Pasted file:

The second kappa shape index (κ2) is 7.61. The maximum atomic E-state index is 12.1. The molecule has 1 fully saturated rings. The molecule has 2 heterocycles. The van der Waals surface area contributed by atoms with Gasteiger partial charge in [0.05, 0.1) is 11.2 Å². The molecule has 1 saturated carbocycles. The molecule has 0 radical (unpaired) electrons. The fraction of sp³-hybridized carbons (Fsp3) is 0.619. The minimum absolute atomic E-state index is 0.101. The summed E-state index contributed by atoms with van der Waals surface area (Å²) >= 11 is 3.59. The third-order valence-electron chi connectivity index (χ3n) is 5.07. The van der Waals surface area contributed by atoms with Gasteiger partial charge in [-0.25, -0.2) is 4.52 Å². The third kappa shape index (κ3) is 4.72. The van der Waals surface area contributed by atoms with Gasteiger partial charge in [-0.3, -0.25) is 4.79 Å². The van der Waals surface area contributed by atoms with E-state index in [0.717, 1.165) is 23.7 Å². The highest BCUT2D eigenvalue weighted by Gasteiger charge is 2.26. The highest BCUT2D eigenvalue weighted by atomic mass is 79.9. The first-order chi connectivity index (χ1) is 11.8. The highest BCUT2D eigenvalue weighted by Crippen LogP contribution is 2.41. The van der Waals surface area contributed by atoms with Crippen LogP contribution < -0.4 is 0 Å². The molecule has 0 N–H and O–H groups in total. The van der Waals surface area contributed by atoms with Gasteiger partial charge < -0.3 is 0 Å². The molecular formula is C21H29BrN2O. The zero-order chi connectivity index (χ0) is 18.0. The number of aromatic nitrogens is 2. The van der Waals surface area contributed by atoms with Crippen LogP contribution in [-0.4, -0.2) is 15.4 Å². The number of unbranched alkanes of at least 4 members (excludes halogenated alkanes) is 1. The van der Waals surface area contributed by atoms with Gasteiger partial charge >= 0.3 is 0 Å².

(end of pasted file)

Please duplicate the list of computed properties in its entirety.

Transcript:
The second kappa shape index (κ2) is 7.61. The maximum atomic E-state index is 12.1. The molecule has 1 fully saturated rings. The molecule has 2 heterocycles. The van der Waals surface area contributed by atoms with Gasteiger partial charge in [0.05, 0.1) is 11.2 Å². The molecule has 1 saturated carbocycles. The molecule has 0 radical (unpaired) electrons. The fraction of sp³-hybridized carbons (Fsp3) is 0.619. The minimum absolute atomic E-state index is 0.101. The summed E-state index contributed by atoms with van der Waals surface area (Å²) >= 11 is 3.59. The third-order valence-electron chi connectivity index (χ3n) is 5.07. The van der Waals surface area contributed by atoms with Gasteiger partial charge in [-0.25, -0.2) is 4.52 Å². The third kappa shape index (κ3) is 4.72. The van der Waals surface area contributed by atoms with Gasteiger partial charge in [-0.3, -0.25) is 4.79 Å². The van der Waals surface area contributed by atoms with E-state index in [0.717, 1.165) is 23.7 Å². The highest BCUT2D eigenvalue weighted by Gasteiger charge is 2.26. The highest BCUT2D eigenvalue weighted by atomic mass is 79.9. The first-order chi connectivity index (χ1) is 11.8. The highest BCUT2D eigenvalue weighted by Crippen LogP contribution is 2.41. The van der Waals surface area contributed by atoms with Crippen LogP contribution < -0.4 is 0 Å². The molecule has 0 N–H and O–H groups in total. The van der Waals surface area contributed by atoms with Gasteiger partial charge < -0.3 is 0 Å². The molecular formula is C21H29BrN2O. The zero-order chi connectivity index (χ0) is 18.0. The number of aromatic nitrogens is 2. The van der Waals surface area contributed by atoms with Crippen LogP contribution in [-0.4, -0.2) is 15.4 Å². The number of unbranched alkanes of at least 4 members (excludes halogenated alkanes) is 1. The van der Waals surface area contributed by atoms with Gasteiger partial charge >= 0.3 is 0 Å².